"But you, O Bethlehem Ephrathah,
who are little to be among the clans of Judah,
from you shall come forth for Me
one who is to be ruler in Israel.
{whose origin is from of old, from ancient days.}"

Why was the last line left off of the quotation? Did Jerusalem not want to think about the Messiah as God—One whose origin is from eternity? Matthew does not hesitate to tell us that in other places.

How did the wise men know where to go and when? Around 600 BC, Daniel, a Hebrew captive, was made chief of the wise men of Babylon. (Dan. 2:48). He survived the transfer of power from Babylon to the Medo-Persians. (Dan. 6:2). He was given the only clue we have as to the time of Messiah’s coming —490 years after the decree to rebuild Jerusalem. (Dan. 9:24). “Your people” in Daniel means the Jews, so they had two clues—a when and a where--somewhere in Israel. We surmise that Daniel’s writings were kept with other official records and pored over by astrologers and wise men for these many years. The Medo-Persians were succeeded by the Greeks and the Greeks by the Romans, but the wisdom of the ancients apparently did not disappear.

Herod the Great was upset; and when Herod was upset, everyone else in Jerusalem was upset, too. This paranoid and violent genius was capable of anything. He built the beautiful third Temple and the citadel at Masada. He killed his wife and two of his own sons. He would be delighted to come and worship the new king, only five miles away from Jerusalem? He did not. Curiously, there is no evidence that the Jewish leaders came to look for themselves either.

Many speculations have been made about the star. Balaam prophesied years before:

“A star shall come forth out of Jacob, and a scepter shall rise out of Israel.” (Num. 24:17)

That star refers to a great person, the One who will use the scepter. But what was the star over Bethlehem? How could it move? Was it a comet? How could it direct them? The pillar of cloud and fire that directed Israel in the wilderness in Exodus is easier to imagine.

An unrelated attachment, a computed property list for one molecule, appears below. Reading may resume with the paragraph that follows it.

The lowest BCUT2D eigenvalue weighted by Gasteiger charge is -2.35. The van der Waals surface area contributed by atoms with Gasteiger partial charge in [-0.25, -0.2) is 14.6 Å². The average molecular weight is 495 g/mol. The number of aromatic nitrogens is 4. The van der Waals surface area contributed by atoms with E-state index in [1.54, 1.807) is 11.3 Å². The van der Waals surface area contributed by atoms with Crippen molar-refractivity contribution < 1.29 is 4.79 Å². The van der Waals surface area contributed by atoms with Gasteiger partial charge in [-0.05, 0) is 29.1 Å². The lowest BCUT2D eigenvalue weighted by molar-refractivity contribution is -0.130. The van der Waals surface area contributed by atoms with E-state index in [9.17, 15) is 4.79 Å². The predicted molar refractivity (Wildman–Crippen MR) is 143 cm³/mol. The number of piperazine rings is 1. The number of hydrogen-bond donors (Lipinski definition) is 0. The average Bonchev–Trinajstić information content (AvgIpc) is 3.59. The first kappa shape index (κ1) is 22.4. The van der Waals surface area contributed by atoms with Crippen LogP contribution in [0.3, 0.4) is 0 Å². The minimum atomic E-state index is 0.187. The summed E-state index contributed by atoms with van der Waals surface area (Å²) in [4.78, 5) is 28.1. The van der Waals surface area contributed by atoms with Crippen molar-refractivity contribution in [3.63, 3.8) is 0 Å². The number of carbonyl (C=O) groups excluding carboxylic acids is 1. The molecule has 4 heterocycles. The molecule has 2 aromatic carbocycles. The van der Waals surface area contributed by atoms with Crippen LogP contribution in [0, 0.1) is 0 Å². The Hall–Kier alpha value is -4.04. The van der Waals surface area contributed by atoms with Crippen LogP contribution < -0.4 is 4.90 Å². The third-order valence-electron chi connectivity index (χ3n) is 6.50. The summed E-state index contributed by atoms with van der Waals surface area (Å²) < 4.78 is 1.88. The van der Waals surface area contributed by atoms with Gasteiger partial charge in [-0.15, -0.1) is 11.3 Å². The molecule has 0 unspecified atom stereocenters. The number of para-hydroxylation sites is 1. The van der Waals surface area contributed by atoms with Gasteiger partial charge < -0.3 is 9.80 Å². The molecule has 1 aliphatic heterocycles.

The wise men came to worship Him with costly gifts worthy of a great person. Worship implies that they saw the face of God in this young child, perhaps just beginning to walk. Gold is a gift for a king (Psa. 72:15); frankincense is used in sacrificial ceremony (Lev. 2:1); myrrh is a burial fragrance (Jn. 19:39) but also a perfume for lovers. (Song of Solomon 1:13). A long tradition says there were three kings because there were three gifts. “We Three Kings of Orient Are.” In the medieval world they were given names (Caspar, Melchior, and Balthasar) and even racial traits.

The message should not be missed: Gentiles came from afar and worshiped, with small evidence to go on. The Jews did not come a short distance, with strong evidence in front of them: “He came unto His own and His own received Him not.” (Jn. 1:11, KJV). The work of John the Baptist (Matt. 3) would be needed to catch Israel’s attention.

2:13–18  In fact, Jerusalem, in the hands of Herod (an Edomite, a remote descendent of Esau), tried to kill Jesus. Herod never sent a posse of spies to find the Christ Child. The troops just went in there swinging wildly at babies and young mothers. They slaughtered all the male children under 2 years of age in the region, hoping to catch Jesus with the sweep of the scythe.

Rachel weeping for her children is taken from Jer. 31:15, a lament for the people of Jerusalem being killed by the Babylonians. Rachel is spoken of as the mother of Israel. Her tomb was nearby in Ramah. The lament in Jeremiah is followed by a prophecy.

“Keep your voice from weeping and your eyes from tears, for your work shall be rewarded, says the Lord, and they shall come back from the land of the enemy. There is hope for your future, says the Lord, and your children shall come back to their own country.” Jer. 31:16–17